My children were nine and seven when we started fostering. Like anyone who decides to foster, I was worried about the impact our decision might have on our family but particularly on my children.
Of course, we had gone to great lengths to include them in the decision making process and to take account of their worries and concerns. But the children knew that fostering was a passion of mine and I was not so disillusioned as to ignore the fact that my children would want to please us.
Their response to the idea of fostering was one of excitement but of course there were things they were worried about.
‘What if the child doesn’t like us or they are not nice to us? What if they run away?’ and from my eldest: 'What if I can’t open my heart to them?’
And then there were the unspoken fears: What if mum and dad don’t have time for us? What if we just don’t like fostering?
It was these unspoken concerns that occupied my thoughts for the first few months of having a child come and live with us. Worrying how my children were doing and worrying about how our foster son was coping felt like walking a tightrope. My technique was all wrong. Instead of keeping my eyes fixed ahead, I was looking down and expecting to fall.
In reality, the children took to fostering like the proverbial ducks to water. If I’m really honest, they coped better than I did. I noticed in them qualities that I have since done my best to adopt. They seemed to have an in-built ability to take our foster son as they found him. When he was withdrawn, they left him to it and when he wanted to engage, they were gracious in their response. They were able to go at his pace. They were infinitely patient. They welcomed him without question.
Equally, they welcomed our supervising social worker, Tricia, with open arms and greedily accepted her time (and chocolates). ‘Having Tricia is like having our own lawyer,’ said my youngest. I think he meant counsellor but who was I to argue. ’She asks us what we like and what we don’t like about fostering and we can say whatever we like!’ And of course, they enjoyed sharing their “dabbing” (a dance move) techniques with her. In fact, I think they were more preoccupied with the dabbing than with the counselling.
Watch and learn
It’s probably taken about a year of watching my boys adapt to fostering to adapt to it myself. In the early days, my eldest son would roll his eyes and say, ‘Stop asking if I’m ok!’ When I asked them how they thought things were going, they would say they love having a new brother. But it was clear that my eldest son worried about me. I would catch him watching me closely. At this time, when I closed my eyes, I would frequently see an image of myself, palms stretched out above the heads of the boys, my husband and my foster son, eyes skittering between them all. And I realised that while I had a degree of influence on how happy they all were, I couldn’t control or manipulate their responses. I had to lower my hands. I had to focus on my own response. I had to take a leaf out of my children’s book.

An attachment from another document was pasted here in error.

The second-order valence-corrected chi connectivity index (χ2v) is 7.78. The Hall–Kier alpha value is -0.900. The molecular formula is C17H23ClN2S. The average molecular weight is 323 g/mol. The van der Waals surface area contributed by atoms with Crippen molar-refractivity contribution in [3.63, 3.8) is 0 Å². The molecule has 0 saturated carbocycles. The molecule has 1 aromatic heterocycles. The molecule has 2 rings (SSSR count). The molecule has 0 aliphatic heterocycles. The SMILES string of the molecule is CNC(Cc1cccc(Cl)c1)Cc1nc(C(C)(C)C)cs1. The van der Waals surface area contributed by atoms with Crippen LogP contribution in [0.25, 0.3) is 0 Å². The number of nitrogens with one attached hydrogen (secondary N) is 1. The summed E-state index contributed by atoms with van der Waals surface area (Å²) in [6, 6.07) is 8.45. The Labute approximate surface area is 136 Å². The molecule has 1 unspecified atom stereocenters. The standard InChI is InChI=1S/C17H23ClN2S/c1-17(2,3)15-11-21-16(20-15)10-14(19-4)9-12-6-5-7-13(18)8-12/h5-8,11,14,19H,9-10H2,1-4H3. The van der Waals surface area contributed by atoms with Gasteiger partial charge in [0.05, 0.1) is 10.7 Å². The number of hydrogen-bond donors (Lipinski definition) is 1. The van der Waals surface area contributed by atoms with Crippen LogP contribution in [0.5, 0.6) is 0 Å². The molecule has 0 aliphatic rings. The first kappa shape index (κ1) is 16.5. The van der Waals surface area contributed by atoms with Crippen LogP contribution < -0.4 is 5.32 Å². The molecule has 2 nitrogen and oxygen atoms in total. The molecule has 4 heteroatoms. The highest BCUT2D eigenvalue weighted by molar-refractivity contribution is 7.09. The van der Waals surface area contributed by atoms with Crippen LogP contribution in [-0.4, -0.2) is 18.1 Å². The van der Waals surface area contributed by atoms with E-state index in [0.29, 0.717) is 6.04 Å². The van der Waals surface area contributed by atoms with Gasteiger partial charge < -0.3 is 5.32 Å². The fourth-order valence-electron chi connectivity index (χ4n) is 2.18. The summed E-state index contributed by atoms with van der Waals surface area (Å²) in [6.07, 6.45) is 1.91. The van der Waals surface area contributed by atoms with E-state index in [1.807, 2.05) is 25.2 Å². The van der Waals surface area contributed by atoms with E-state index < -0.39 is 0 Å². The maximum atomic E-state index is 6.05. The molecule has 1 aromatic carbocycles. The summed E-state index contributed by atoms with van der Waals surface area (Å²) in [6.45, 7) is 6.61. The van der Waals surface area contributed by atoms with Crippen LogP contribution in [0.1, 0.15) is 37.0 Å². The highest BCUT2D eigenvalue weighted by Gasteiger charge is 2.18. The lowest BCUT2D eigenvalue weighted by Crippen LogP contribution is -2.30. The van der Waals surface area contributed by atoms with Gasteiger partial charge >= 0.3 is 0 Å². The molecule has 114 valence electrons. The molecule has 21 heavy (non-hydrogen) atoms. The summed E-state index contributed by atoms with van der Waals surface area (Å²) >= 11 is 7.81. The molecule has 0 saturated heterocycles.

As I watched my children, I realised that there was something missing in them that was all too present in me. They were able to enter into things without a cumbersome set of expectations, whilst I was staggering beneath mine. It was this realisation that changed things. I needed to let go of my expectations around our foster son’s ability to engage. I needed to let go of the burden of believing I was responsible for everyone’s responses, for their daily sacrifices, for tiny impacts that might never become as huge as I dreaded they would. It was all about me. It was not about me at all.
Hindsight is a wonderful thing. If I could go back to the beginning of our fostering journey, I would change many things. But in reality, the things we’ve learned over the last 15 months have made us stronger together, stronger individually and changed for the better. I wasn’t expecting my own children to teach me so much about myself, neither did I foresee that they would shape my approach to fostering. I also had not appreciated that in following my children and letting go of my expectations, it would free my foster son. We still have many challenges ahead but little, by little he is emerging from himself. And if he retreats again? I’ll be doing my utmost to leave those expectations, those disappointments, those unhelpful reactions, well and truly in the bin. In reality, the boys very rarely take the rubbish out on bin day (I’m working on it) but metaphorically, they are expert refuse men, able to instinctively sort through what to throw out and what to keep.
Thank you boys.